A. All the System-On-Chip (SoC) makers are incorporating countermeasures against side-channel attacks in their products used in security applications. Since, hardware trojans are extensions of side-channels (HT make SCA easy), research is yet to take place intensively in India and abroad.  

Some amount of serious work on HT can be found in academics (including few Indian universities) and we can see good amount of research papers getting published on HT in high quality conferences (IEEE, ACM etc). Still, awareness on HT in industry and corporate sector is not very high. There may be few multi-national corporations (MNCs) that have started working  on HT.

Q. How should you think that our industries should gear up to combat hardware trojans?

A. Detection of the source of hardware trojans is paramount. HT detection is a multi-dimensional problem. SoC makers normally source IP cores (Intellectual Property) from third-party vendors. This predicament opens up gateway for hardware trojans. Even in the case of internal development of chip components, there could be blacksheeps (adversary) within design engineering teams who could introduce hardware trojans at any level (RTL, Gate level netlist, layout and also during fabrication in foundry).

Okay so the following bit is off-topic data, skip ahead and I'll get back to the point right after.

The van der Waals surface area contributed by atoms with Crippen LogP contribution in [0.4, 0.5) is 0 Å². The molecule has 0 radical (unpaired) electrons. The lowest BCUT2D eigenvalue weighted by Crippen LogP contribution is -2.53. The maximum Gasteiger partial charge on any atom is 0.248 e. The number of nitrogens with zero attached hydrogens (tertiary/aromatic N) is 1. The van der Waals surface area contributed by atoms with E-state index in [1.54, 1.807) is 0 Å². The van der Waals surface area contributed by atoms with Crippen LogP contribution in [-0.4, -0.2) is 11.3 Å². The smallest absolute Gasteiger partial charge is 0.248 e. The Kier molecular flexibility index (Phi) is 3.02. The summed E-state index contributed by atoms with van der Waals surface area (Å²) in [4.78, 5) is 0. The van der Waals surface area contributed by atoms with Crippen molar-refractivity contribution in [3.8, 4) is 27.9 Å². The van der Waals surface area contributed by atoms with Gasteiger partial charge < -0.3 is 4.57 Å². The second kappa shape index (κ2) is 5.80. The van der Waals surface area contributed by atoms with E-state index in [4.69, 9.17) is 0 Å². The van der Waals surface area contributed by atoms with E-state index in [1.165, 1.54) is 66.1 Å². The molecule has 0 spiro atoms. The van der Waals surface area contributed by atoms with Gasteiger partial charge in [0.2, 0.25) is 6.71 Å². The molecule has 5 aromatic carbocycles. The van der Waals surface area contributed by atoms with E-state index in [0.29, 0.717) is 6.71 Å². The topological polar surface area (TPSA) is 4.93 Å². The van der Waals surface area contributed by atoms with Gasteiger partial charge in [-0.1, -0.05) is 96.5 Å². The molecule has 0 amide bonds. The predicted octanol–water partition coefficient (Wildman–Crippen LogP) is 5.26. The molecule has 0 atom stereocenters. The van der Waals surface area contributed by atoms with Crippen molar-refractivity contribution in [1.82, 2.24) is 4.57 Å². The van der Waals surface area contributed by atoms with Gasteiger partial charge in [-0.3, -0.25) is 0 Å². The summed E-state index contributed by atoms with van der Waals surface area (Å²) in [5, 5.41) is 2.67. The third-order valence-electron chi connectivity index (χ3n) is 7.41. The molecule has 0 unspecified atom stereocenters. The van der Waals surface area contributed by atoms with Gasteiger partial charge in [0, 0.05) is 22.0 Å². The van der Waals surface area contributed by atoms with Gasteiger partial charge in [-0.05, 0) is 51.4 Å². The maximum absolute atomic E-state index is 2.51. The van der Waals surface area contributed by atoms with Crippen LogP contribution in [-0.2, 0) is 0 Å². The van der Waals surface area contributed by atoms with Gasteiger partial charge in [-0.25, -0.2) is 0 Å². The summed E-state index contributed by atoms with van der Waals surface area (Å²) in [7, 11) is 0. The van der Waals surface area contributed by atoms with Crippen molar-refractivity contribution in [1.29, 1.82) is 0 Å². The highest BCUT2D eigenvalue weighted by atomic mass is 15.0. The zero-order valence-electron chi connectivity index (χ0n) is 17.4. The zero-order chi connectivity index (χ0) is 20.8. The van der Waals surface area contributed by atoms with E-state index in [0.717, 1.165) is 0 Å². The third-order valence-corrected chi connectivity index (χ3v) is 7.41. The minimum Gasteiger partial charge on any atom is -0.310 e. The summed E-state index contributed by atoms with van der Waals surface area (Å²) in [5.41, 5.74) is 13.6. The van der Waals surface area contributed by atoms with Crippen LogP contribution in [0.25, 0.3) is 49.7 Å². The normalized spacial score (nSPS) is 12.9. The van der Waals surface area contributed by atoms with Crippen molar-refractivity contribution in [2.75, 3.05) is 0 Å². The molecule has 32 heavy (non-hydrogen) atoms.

An important aspect to note is that hardware trojans can trigger (based on a timer) after lying dormant for months together. Now, imagine such a chip being incorporated in entities such as aircrafts and defence, the loss would be almost irreplaceable in these circumstances.

All the chip makers should have trusted security team in place to check the malicious inclusions in the design. Just like tool flows are standardized for test, verification etc, there is a need to build EDA tools and standardize the tool flow for Design for Security (DfS) or Design for Trust (DfTr).   A trusted fabrication and production labs are also the need of the hour.  

Q. Now with Industry 4.0 making rapid strides, would the risk of hardware trojans increase, if yes, and how should these be mitigated?

A. In Industry 4.0, there is a need for four-layered security design (hardware, firmware network and application). HT belongs to first two layers: – hardware and firmware level.  Mitigation of issues should start from the level of choosing the right micro-controllers/devices. Identification and authentication should be critically adhered to in the case of IoT-specific devices.